“The hardest part is having no idea what’s going on the whole time, which is the beginning of learning the stuff,” Tegeler said. ”I understand the networking aspect, but I don’t know how to secure the machines. It’s pretty hard to learn how to start building the website. I haven’t had a formal class in this so it’s been difficult to jump right in.”
Kirby sees the changes made toward the cyber-physical aspects of the competition as an important focus but not one that will radically change the way his team approaches the event.
“That’s not as important but creates a slight change in the scoring system,” Kirby said. ”As the scada systems, which are water and electricity, if they are ever turned off we will start to lose serious points. Obviously this is because if you don’t have water or power, bad things happen, and because they are referencing a physical thing, there's a significantly different way of securing them.”
As for competition day, the process is anything but conventional, as real world simulated events demand students to be concentrated and alert for the entire day.
Students in real time can check the status of their waves and other team’s servers, as waves of destructive “scripts,” files containing commands that can be read by the computer, are sent to each network by the red team throughout.
“The day starts off calm as teams servers are up, but you can soon tell when those waves of scripts are coming as like five teams will go from green to all red,” Kirby said. ”It gets a little bit intense.”
Randomized tasks, coined anomalies, also affect teams in unique ways from deciphering a message to managing the company’s website.
“These anomalies are tasks throughout the day that might be something like a user was just added to the company and must be added to the system or got fired, which all form together toward the scoring of the team as well,” O’Kelley said.
Much like a real company, fire drills are routinely used to get students away from their computers while also testing their ability to secure their information effectively. It also forces competitors to question every move made by anyone not related to their team.
“In year’s past, they’ve had fire drills where everyone has to leave their computers, then the red team would walk in and anyone who didn’t lock their computer would have all their information stolen from it,” Kirby said.
Given the attention to detail toward creating a realistic environment for students to participate in, many see ISEAGE as an opportunity to learn as well build experience toward a future job.
Alumni who have worked within or a part of the ISEAGE competition have been seen working with companies such as Google, Microsoft and Boeing. O’Kelley sees that many students treat the occasion as a way to build their résumé and own personal cyber security knowledge.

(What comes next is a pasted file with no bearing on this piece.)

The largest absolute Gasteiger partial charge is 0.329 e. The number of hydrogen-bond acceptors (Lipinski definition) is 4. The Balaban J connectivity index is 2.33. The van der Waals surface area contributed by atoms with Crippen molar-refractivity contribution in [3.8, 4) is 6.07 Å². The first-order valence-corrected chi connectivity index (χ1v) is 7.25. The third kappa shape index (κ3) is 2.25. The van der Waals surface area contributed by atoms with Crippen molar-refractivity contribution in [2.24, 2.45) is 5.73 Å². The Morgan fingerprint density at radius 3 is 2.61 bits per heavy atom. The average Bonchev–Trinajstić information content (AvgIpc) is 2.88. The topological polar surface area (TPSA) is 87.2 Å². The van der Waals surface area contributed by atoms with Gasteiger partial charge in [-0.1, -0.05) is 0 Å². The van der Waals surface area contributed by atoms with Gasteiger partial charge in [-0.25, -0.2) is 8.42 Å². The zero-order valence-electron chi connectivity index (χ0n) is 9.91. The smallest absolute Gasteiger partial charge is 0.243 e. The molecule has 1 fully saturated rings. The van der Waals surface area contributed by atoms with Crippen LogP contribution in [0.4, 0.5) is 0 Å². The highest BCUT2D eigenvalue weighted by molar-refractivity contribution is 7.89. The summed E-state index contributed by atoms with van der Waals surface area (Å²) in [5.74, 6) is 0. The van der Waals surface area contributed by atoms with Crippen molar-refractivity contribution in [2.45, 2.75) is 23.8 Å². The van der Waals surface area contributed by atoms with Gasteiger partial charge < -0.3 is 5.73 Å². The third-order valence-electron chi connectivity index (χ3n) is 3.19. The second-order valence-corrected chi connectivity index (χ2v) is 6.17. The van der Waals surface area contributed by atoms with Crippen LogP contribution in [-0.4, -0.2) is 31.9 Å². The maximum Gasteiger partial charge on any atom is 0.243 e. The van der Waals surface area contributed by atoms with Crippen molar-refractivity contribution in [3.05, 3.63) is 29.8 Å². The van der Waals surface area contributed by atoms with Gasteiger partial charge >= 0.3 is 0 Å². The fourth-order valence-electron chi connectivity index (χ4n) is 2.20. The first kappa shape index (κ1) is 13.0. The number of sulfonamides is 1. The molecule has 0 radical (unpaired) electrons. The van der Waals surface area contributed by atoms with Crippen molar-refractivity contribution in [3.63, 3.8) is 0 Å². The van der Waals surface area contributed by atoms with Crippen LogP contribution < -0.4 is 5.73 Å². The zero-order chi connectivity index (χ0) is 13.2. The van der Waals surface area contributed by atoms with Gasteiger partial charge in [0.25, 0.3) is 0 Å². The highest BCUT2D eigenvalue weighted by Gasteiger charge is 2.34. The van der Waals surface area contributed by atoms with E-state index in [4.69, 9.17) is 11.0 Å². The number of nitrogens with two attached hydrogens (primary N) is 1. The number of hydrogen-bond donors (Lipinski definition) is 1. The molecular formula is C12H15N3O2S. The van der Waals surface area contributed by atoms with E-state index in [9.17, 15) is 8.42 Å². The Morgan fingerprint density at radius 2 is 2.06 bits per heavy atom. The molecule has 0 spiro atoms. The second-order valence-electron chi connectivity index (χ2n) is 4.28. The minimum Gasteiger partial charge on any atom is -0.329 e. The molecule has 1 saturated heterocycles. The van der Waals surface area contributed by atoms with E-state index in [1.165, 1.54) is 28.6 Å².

“Even though we do things such as prank calling the white team, it is something we do take seriously,” Kirby said. ”Because if you do well, there have been situations where people have been waiting in line at career fairs, and due to them doing well at ISEAGE, higher level companies will know who they are and pull them out of line.
"Regardless of where you are doing in software, knowing how to secure something properly has no downside.”
Security professionals and businesses looking to hire new talent also make their way to the event.
“There’s people from many companies at the event such as Rockwell-Collins and Union Pacific who try to recruit you while you’re there,” Helgerson said.”They talk to everyone, and just given the fact that you showed up means a lot to these companies.”
Tegeler, of the Pink Unicorns, also enjoys the educational side of ISEAGE.
“I really enjoy building the network and deciding how that will work along with the location of firewalls and the different machines, I find it very interesting,” Tegeler said.
At its core, however, ISEAGE is still about engaging software engineers in an intense but fun competitive atmosphere.
“Many people do this for a hobby," O'Kelley said. "I know some don’t want to go into software engineering as a career but love the competitions and love to compete."
After the dust settled Saturday and eight hours worth of hacking and defending had passed, the Pink Unicorns and Team Eleven placed sixth and seventh overall, respectively.
Although his team made mistakes, the experience Helgerson gained was enough for him to plan to return next year for more cyber defense action.
“I was thankful to be on the team because they were accepting of it being a learning experience for me, and more importantly, not getting upset while I was trying to learn,” Helgerson said. "I plan on returning next year.”